When the assessment team asked the broader Peace Corps community for opinions on strengthening the agency, there was no shortage of passionate responses. The assessment team analyzed this rich—and abundant—feedback to determine common elements mentioned from varying perspectives and looked to build on these elements to develop a strategy for reforming operations. The assessment report is grounded in these four critical elements, which are the key strengths and understandings learned from 49 years of the Peace Corps’ operations.

[edit] C.1. Meaningful work

The Peace Corps’ success and impact is dependent upon the agency’s ability to provide capable, prepared Volunteers to meet defined host country needs (Goal 1). Goal 1 is the engine that pulls the Peace Corps train, and facilitates the achievement of Goals 2 and 3 aimed at building greater understanding between Americans and the world. Therefore, the Peace Corps’ effort and resources should be targeted to improve the quality and professionalism of Volunteer work, ensuring every Volunteer has a meaningful job and is properly trained to effectively carry it out.

[edit] C.2. Partner

The Peace Corps is at its best when it works with and complements the efforts of others, including U.S.government partners. Foreign governments, organizations, and communities around the world place confidence in the Peace Corps when requesting a Volunteer. Volunteers are requested by host country partners and marketed by the Peace Corps’ staff as individuals who come to assist their communities and promote mutual understanding. The Peace Corps’ vision should reflect the importance of its role as a partner in supporting locally identified development priorities. The Peace Corps’ impact is minimized and sustainability is limited, when it acts as an independent agent without strong partners.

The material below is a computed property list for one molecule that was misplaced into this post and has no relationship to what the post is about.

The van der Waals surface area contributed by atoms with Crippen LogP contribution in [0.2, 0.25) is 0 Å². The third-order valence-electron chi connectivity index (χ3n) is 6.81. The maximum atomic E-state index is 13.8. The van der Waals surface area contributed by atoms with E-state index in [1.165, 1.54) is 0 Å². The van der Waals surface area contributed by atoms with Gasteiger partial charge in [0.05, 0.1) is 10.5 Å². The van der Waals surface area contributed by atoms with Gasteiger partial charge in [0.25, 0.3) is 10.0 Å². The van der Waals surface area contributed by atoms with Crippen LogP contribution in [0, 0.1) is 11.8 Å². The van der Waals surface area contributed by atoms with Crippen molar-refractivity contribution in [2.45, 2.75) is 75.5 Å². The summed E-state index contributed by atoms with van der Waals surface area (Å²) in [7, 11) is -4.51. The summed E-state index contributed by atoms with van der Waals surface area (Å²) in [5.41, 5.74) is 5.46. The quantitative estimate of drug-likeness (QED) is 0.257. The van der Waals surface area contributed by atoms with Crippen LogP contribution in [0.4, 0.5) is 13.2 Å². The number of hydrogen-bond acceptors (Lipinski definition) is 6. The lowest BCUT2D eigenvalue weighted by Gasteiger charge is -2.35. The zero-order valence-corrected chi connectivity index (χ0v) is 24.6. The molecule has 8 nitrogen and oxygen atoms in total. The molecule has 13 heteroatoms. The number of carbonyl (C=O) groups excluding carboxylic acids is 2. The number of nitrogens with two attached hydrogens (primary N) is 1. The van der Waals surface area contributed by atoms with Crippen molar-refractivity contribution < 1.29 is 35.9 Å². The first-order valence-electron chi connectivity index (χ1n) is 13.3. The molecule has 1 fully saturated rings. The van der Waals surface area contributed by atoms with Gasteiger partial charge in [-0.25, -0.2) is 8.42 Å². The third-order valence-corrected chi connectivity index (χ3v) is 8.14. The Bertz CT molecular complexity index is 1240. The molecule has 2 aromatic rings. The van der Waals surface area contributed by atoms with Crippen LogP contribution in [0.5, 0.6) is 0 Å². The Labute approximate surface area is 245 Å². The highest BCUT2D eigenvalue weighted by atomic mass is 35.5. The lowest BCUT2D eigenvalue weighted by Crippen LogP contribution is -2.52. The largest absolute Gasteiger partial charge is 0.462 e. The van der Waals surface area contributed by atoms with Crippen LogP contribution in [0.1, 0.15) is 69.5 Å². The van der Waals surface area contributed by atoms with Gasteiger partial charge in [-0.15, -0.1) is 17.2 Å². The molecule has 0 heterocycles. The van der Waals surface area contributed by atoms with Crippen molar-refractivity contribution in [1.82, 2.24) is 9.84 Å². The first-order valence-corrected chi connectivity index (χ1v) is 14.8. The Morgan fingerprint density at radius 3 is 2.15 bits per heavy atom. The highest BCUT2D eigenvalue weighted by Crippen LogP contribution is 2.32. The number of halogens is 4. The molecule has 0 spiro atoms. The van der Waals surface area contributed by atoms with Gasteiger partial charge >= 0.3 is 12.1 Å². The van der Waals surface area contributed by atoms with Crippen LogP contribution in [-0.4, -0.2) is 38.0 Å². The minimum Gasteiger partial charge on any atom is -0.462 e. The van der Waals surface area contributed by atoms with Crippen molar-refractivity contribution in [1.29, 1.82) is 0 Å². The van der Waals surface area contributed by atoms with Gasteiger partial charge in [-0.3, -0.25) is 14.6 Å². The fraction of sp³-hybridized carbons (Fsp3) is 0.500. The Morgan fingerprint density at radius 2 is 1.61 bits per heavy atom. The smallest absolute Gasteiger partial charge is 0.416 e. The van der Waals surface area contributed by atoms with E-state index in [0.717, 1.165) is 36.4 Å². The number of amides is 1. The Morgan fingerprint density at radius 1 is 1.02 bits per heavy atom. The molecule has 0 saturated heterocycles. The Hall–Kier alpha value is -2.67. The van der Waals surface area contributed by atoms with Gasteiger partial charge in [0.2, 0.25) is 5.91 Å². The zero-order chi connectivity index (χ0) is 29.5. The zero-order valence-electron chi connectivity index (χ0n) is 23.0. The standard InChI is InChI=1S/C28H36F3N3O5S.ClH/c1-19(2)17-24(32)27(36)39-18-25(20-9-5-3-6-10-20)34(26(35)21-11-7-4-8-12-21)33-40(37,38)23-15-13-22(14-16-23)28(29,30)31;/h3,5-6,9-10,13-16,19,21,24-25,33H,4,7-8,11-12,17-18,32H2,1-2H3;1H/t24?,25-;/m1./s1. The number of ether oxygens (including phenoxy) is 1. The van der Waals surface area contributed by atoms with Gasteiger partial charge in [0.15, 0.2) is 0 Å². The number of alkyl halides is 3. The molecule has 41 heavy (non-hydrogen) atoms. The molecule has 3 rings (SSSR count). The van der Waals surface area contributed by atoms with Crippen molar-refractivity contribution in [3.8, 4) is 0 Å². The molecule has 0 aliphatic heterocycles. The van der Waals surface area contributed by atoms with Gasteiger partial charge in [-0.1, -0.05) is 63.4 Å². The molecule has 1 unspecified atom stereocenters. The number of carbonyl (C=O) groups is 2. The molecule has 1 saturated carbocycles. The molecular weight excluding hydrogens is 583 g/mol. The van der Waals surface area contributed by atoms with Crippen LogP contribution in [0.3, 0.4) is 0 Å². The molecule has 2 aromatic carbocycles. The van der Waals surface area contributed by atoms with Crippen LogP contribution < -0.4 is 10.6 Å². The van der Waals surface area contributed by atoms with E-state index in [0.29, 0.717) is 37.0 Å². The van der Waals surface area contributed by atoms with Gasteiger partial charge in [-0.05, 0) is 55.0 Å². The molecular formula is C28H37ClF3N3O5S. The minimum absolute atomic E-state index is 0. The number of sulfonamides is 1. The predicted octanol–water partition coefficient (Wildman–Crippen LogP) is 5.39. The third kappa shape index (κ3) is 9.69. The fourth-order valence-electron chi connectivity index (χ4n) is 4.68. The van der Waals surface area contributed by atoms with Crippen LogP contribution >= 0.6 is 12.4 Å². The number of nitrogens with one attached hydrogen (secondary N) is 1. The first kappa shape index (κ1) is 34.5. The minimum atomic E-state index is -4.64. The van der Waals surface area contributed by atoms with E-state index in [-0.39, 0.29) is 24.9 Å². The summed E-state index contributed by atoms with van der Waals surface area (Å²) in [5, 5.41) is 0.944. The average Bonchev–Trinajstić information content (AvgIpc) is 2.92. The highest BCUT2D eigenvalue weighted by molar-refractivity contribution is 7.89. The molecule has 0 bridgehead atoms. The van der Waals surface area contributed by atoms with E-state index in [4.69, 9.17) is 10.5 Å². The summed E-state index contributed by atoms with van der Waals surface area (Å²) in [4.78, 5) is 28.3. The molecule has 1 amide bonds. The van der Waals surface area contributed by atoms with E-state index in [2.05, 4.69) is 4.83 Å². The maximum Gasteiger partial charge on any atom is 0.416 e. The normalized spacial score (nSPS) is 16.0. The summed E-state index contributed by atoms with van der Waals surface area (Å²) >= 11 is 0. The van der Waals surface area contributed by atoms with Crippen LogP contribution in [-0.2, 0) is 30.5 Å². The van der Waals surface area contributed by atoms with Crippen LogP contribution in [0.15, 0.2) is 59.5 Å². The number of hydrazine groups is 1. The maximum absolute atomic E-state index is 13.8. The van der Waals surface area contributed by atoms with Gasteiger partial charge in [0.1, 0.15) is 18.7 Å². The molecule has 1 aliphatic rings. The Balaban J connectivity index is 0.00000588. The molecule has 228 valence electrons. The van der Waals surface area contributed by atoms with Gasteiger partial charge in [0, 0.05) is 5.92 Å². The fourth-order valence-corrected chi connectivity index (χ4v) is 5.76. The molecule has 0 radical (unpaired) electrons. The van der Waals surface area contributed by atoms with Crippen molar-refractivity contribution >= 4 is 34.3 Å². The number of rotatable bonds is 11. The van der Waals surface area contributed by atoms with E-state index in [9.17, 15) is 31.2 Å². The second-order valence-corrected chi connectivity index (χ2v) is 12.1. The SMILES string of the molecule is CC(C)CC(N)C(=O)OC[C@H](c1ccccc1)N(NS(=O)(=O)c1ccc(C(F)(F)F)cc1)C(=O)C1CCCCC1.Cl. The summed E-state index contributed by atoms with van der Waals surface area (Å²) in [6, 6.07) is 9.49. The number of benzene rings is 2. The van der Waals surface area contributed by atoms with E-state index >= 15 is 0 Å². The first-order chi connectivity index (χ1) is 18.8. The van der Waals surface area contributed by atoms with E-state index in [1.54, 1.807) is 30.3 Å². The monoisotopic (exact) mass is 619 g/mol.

[edit] C.3. Niche

The Peace Corps’ operational model is unique, and it is also its major strength. Volunteers live and work in communities where other service organizations tend not to go, and they do so for extended periods of time. Volunteers learn the local language and culture and their work is driven by respect for their hosts. The relationships that Volunteers build with their partners at the national and community level are based on this unique approach. It also forms the core of the agency’s effectiveness. Very few other organizations make and achieve such commitments—no other U.S. government agency comes close.

[edit] C.4. Volunteers

Approximately 85 percent of the agency’s Volunteers are recent college graduates with little or no professional experience. While the recruitment of individuals with greater professional skills and relevant skill sets has increased in recent years, younger, less experienced Volunteers will continue to form the foundation for the Peace Corps’ operations. The Peace Corps must be committed to providing these less experienced Volunteers with the skills they need to be effective, and to assigning them to communities where their skills and expertise allow them to have meaningful work and a quality volunteer experience. The Peace Corps should continue to recruit higher skilled applicants, but it should resist planning as if the majority of its applicants come already trained.


Based on input to the assessment from individuals and groups in the United States and overseas, the assessment team worked with the Peace Corps’ senior leadership to define a set of six key strategies to guide the agency in the coming decade. These strategies are listed below and then described in more detail in the following section.

The following six strategies are the centerpiece of that effort:

  1. Target the Peace Corps’ resources and country presence across countries according to specific country selection criteria to maximize grassroots development impact and strengthen relationships with the developing world.
  2. Focus on a more limited number of highly effective technical interventions that will enable the Peace Corps to demonstrate impact and achieve global excellence.
  3. Embrace generalist Volunteers, recruit them recognizing the competition for their services, and provide them with training and comprehensive support for success in their project areas and community outreach activities.